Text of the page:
Answered By Library Staff Last Updated: Sep 15, 2023 Views: 31
⚠️ If in a hurry, this link to one of our Gale databases has results that may work for you. ⚠️
If your assignment requires you find a letter to the editor in a specific publication, there's a number of routes you could take, but first:
- It's good to know if your instructor will accept an op-ed (opinion editorial) as a letter to the editor or not. While sometimes used interchangeably, there is some nuance between them. If it does not matter to your instructor, then substituting the word "opinion" or "op-ed" for "letters to the editor" in the situations below could benefit you. See this FAQ for more context.
- To know if we have a specific periodical publication in the first place, this FAQ may be helpful.
- Already have the title to the article (letter to the editor) what you want to know if TCC has access to? This FAQ may be helpful.
- Having issues accessing something that our databases are saying you should be able to access? Fill out a Document Delivery form and we'll email you. This FAQ shows you how.
Finding Letters to the Editor: It might sound odd, but the easiest method might be to Google what you're looking for! Many search engines have advanced searching features. You can use Google in conjunction with library tools to get access to what you discover if you run into a paywall.
If you run into a paywall or subscription wall in your Google searching, try copying and pasting the title into a Discovery catalog search to see if we have the article in one of our databases. You might get around access issues that way. Once you have a title, the Discovery catalog can be quite helpful. Maybe use quotation marks around the title to search for it as a phrase if you aren't finding it quickly. Contact us if you are having trouble finding it in the catalog. The Discovery catalog searches through a lot of our databases all at once, but can't limit to a specific periodical AND topic easily. But you might also try a search string like "new york times" (or whatever periodical) AND "letters to the editor" (or your topic) in our catalog, limiting to articles.
You can learn more about searching the Discovery catalog here.
For example, you can limit in Google's Advanced search (you can find it in the future by googling "Google Advanced Search") to a periodical domain and then searching for your topic. To find the domain of a periodical website, Google the periodical that was suggested to you, and (if they have a website) grab the url from the address bar in your browser, and plug it into the advance search. Here's an example results list after using Google Advanced Searching, and another including a topic example. Below is a screenshot for National Geographic's (but if you're needing the New York Times's website, it is: https://www.nytimes.com/ ):
You can limit in Google to specific dates by clicking the option under the search bar (after doing an initial search) for "Any date" > Custom Range and limiting to your timeframe needed.
Google's search engine allows for phrase searching, so you might not even need an advanced search! This would be the easiest route. For example, in your regular search string, you might try "Letters to the editor" in quotation marks alongside the name of the periodical you want an article from, like this:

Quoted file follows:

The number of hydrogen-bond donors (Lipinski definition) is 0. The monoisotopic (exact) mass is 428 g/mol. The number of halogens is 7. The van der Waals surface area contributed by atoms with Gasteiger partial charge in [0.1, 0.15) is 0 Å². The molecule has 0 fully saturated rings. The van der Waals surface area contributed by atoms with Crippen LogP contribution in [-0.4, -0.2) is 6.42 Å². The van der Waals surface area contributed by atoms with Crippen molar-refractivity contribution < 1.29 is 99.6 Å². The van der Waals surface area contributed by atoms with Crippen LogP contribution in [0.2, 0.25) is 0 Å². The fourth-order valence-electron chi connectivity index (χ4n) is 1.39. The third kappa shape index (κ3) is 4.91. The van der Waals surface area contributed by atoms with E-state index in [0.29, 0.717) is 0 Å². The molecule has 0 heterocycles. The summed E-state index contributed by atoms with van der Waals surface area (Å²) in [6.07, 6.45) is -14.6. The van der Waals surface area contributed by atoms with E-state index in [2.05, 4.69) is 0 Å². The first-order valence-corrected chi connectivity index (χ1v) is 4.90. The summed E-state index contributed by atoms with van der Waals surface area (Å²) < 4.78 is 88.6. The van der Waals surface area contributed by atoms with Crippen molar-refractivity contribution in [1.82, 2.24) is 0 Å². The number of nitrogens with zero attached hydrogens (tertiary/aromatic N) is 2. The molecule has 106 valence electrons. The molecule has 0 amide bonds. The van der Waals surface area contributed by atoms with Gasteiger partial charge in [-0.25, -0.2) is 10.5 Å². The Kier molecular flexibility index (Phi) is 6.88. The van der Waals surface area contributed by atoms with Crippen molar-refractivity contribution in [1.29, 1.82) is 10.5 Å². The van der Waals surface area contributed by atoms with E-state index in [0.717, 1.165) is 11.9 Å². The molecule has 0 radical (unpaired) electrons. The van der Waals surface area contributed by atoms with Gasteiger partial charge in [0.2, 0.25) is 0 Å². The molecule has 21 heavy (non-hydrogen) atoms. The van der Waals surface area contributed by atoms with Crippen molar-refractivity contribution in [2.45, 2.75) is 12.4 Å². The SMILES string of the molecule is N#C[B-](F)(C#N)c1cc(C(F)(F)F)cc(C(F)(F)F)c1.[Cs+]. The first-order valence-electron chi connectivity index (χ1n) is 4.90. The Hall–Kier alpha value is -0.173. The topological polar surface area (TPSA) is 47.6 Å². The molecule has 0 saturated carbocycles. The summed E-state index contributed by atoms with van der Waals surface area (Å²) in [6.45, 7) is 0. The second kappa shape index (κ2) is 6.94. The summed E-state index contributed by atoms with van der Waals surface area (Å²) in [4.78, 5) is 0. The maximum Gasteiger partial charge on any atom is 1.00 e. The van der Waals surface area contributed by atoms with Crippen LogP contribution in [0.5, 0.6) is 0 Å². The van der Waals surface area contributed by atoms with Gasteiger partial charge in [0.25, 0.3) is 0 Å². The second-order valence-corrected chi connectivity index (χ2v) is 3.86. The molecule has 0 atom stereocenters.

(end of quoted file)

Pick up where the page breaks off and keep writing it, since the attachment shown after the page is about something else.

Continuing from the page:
You will need to verify results by the url above the hyperlinked title, to see where the result is actually coming from, but it can be a quick way to get what you need.
While we do hold specific periodical titles and more in some of our library databases, it can be complicated to search for a topic (letters to the editor, in this case) AND narrow down the specific periodical you want the article to come from, but it is possible. The periodical may show up in more than one database, and the coverage dates might differ depending on the database. Sometimes the database holds archival dates or only carries more current articles for the periodical. What's more, if you're needing recently-published articles, they might not even be indexed yet and therefore won't show up in our databases! You can find which databases give access to a magazine/journal/newspaper by searching for the periodical title in the Discovery catalog OR by going to our title finder here (search under "Journal" for all serial types - some places use "journal" when they really should use "serial" or "periodical").
That last link is listed on the very top of this database A-Z list, if you ever need to get back to it. Once you find the database a periodical is is held in, you can sometimes search within those holdings for your topic.
Here is a GIF showing how to use the Journal Title Finder and search within a specific title once you select a database the title is held in:
If you were to search the Discovery catalog (main search bar off the library homepage), you would be given the same access and information:
A note about the NYTs: Not only does the TCC Library subscribe to the full digital version of The New York Times, which means students and employees have access to its complete current and archived content both online via the website or via the NYT app, but we also have NYTs past coverage through our databases. Looking for a specific article you already have the title to? Try searching using the article title in our Discovery Catalog. Here's an example search of how NYTs content will come up in the catalog. NYTs articles may come up in any search you do in the catalog, regardless of if you know the title. Keep in mind, indexing for databases is not always up-to-date if something was newly published. It may take a while if it is a newer article. You can see what database hold what years of coverage for the NYTs at this Discovery Catalog result for The New York Times under "Access Online" (at the bottom). The TCC Library no longer subscribes to the print version.